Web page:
The following review is one of several that I composed for the ClassicFlix site under the column title “Where’s That Been?” Most of those columns made the transition to CF’s new site but some of them stayed behind for reason or another…and since my writer’s ego is just big enough to where I don’t like having what I’ve penned shielded from the large number of folks who surf the Internets I have reprinted it here. Enjoy!
At the Noir City Film Festival in San Francisco this past February 2013, a 3-D film noir double feature was presented in the scheduling of Man in the Dark (1953) and Inferno (1953). The latter of these two noirs was 20th Century Fox’s first foray into the 3-D craze; a taut suspense thriller starring Robert Ryan as a crippled millionaire left for dead in the desert by his unfaithful wife Rhonda Fleming and her new boy toy, William Lundigan. There’s a notification at the Noir City website that Inferno is not on DVD—though it’s possible that was put up there before Fox decided to release the film to MOD disc in December of 2012.
In the 1950’s, the movie studios were starting to get panicky about the inroads being made by that brash young upstart television—which was providing entertainment in the homes of otherwise would-be theatergoers free of charge. So the motion picture industry began to grab at any straw available to them…and though 3-D films had been around for a good many years, a 1952 picture entitled Bwana Devil (written and directed by radio playwright Arch Oboler) ushered in a craze that lasted about three years, when the studios then figured out that they didn’t have to go to all that expense to make 3-D pictures—they could just make them in widescreen. (Since that time, 3-D films have had several “comebacks”…and beginning in 2005, the fad seems to have taken hold again with the introduction of IMAX and 3-D televisions.)
A lot of the 3-D films of the fifties don’t hold up too well, mostly because they were a tad gimmicky—having objects leap out at the audience, among many other tricks. House of Wax (1953) is probably the best example of the type of 3-D feature that remains entertaining even on a flat screen, not to mention movies like Hondo (1953), Kiss Me Kate (1953), Creature from the Black Lagoon (1954), and Dial M for Murder (1954). I don’t want to give the impression that Inferno can’t be watched without the 3-D experience…but to borrow a phrase from a character from Dazed and Confused (1993): “It’d be a lot cooler if you did.”
Inferno wastes no time in getting started. Geraldine Carson (Fleming) and her lover, Joseph Duncan (Lundigan), are busy covering their tracks because the two have them have left his business partner (and her husband), Donald Whitley Carson III (Ryan), behind in the desert to die. They’ve told him they’re going after medical help (fibbers)…and tell his lawyer (Larry Keating) and the authorities “Carson? Donald Carson? Doesn’t ring a bell.” No one thinks it’s unusual that Carson has run off without leaving word: his reputation as an erratic and unsympathetic chap precedes him, and they just chalk up his disappearance to his ornery behavior.
In the meantime, Carson must brave the elements in order to make his way back to civilization…and his situation to struggle for survival provides some tensely terrifying moments. (One of them involves an encounter with a rattlesnake, where the moment when it strikes out at the audience must have proved unsettling for some folks in the theatre.) Carson eventually gets a lift from a desert rat named Sam Elby (Henry Hull), who takes him to his desert cabin at the same time Geraldine and Joe have ironically become trapped in the desert when the two of them return to see if Carson has perished. There’s a tussle between Carson and Joe at Elby’s cabin that results in Joe’s not-at-all sad demise, and as Carson and Elby drive back toward town they come across Geraldine, who is told things will be much easier if she goes along to answer to the law.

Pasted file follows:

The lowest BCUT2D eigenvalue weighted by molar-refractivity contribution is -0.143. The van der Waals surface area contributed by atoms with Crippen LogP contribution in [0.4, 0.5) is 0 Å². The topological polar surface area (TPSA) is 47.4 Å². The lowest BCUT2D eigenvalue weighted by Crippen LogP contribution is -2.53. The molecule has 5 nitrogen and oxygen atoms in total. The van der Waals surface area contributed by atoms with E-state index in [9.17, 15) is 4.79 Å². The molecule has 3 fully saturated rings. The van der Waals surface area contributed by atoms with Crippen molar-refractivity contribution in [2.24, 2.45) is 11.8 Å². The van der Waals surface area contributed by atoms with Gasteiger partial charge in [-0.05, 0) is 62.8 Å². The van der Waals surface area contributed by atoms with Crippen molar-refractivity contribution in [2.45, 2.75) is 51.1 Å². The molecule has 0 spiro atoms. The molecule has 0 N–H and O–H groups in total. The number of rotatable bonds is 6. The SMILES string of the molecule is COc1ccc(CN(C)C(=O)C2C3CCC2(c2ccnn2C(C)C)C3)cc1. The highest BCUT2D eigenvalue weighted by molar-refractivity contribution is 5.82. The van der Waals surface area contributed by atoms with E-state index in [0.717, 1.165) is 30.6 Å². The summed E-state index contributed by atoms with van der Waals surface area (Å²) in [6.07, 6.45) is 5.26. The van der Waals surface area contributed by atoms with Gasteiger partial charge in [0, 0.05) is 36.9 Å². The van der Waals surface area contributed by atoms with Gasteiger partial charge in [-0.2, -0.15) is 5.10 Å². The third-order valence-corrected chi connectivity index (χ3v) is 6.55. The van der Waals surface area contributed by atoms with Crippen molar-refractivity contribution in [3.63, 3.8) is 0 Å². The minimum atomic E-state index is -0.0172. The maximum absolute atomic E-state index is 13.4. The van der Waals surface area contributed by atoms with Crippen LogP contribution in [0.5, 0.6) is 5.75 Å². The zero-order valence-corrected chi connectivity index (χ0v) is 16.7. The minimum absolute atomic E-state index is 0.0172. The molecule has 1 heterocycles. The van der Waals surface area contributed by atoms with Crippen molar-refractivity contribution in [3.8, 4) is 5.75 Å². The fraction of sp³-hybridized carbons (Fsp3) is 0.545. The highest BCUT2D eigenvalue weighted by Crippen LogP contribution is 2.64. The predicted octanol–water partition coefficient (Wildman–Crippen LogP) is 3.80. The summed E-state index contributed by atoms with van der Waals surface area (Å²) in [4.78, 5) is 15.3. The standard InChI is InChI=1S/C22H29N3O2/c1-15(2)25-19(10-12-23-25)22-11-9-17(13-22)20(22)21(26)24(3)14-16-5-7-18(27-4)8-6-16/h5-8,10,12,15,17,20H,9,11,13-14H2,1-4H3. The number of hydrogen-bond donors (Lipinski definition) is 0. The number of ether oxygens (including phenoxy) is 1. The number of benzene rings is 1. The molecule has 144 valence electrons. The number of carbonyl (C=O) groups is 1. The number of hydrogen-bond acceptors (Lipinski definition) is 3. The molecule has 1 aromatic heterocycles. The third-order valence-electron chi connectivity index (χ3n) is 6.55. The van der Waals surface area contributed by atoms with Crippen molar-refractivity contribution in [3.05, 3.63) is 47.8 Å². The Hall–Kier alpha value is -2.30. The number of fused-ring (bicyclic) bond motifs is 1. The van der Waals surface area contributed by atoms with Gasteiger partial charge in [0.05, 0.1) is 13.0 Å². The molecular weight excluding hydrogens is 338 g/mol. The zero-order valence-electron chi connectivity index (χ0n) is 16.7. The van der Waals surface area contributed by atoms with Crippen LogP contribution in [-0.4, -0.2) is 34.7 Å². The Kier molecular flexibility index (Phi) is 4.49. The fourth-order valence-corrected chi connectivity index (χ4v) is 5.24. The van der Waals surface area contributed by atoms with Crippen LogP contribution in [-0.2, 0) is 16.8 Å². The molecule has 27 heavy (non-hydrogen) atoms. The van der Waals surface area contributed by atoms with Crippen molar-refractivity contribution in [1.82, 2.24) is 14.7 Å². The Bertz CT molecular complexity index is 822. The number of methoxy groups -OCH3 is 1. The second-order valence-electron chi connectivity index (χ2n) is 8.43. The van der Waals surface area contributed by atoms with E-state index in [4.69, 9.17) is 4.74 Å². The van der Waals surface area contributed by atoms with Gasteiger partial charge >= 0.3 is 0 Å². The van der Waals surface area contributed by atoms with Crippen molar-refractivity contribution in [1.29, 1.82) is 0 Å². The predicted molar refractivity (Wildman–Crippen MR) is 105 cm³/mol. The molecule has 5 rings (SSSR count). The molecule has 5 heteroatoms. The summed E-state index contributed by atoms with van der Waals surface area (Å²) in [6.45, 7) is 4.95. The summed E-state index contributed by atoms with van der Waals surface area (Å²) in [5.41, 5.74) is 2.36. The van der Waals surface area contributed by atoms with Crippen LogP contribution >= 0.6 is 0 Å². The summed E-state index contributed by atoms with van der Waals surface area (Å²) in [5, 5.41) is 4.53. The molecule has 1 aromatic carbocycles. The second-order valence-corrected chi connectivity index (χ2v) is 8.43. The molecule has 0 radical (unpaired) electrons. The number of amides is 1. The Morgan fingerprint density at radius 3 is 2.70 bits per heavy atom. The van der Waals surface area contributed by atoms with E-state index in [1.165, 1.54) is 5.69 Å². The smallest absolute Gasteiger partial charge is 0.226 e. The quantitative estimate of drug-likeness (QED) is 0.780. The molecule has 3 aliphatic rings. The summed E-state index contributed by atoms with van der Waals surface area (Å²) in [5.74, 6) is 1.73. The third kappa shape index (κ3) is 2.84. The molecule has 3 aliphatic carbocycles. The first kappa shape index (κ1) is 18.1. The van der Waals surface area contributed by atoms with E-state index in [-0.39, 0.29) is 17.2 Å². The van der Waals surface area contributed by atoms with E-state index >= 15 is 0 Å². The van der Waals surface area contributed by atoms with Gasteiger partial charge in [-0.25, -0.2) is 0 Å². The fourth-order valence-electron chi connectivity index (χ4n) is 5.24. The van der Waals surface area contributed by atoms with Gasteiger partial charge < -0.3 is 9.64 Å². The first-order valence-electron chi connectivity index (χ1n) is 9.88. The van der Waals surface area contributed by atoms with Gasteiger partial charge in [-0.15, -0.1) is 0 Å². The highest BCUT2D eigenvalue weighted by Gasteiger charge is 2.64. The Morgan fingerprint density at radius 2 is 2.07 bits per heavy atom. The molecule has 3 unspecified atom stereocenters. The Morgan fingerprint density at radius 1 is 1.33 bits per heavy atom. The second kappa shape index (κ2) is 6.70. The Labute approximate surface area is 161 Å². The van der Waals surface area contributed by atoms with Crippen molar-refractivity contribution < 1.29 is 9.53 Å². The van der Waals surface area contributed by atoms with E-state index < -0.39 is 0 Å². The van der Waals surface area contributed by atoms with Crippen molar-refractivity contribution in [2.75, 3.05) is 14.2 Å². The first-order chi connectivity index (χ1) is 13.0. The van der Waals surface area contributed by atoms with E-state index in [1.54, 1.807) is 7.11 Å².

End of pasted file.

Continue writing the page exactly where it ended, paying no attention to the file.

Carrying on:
Written by Francis M. Cockrell (Dark Waters, Rhubarb) and directed by Roy Ward Baker—who would later make a name for himself helming cult favorites like A Night to Remember (1958) and Quatermass and the Pit (1967), Inferno is a dandy film noir despite its Technicolor presentation. The only real weakness of the film is that it decides to eliminate some of the back-story in order to keep things moving along: we never really learn why Geraldine is no longer in love with Donald, particularly since Joe seems to be a rather bland, nondescript guy.
The film’s strengths lie in the star performance of Robert Ryan, who could charismatically play villains that you couldn’t completely dislike. Ryan’s not the bad guy in this picture, but he’s not exactly a hero either; he just seems to become one by default because the other people around him are such stinkers. Where Inferno errs is having Lundigan instigate the idea of leaving Ryan’s character behind to rot—Rhonda Fleming can be quite an effective femme fatale, but here she seems to be just going along for the ride save for a quick moment towards the end where she’s out to save her own skin. I won’t rag on Lundigan anymore than I already have—but I will laud Hull for what is a nice character turn.
Larry Keating is a familiar face to couch potatoes, displaying his comic powers on both Burns & Allen and Mister Ed, and you’ll also see Carl Betz in one of his earliest gigs—Betz, of course, played hubby to Donna Reed on her sitcom and later nabbed an Emmy for his work on the short-lived Judd, For the Defense. But ultimately—Inferno probably plays better in 3-D, with the chairs thrown and lighted torches lobbed throughout the picture. The cinematography, courtesy of veteran lenser Lucien Ballard, also loses a little something in a home video presentation.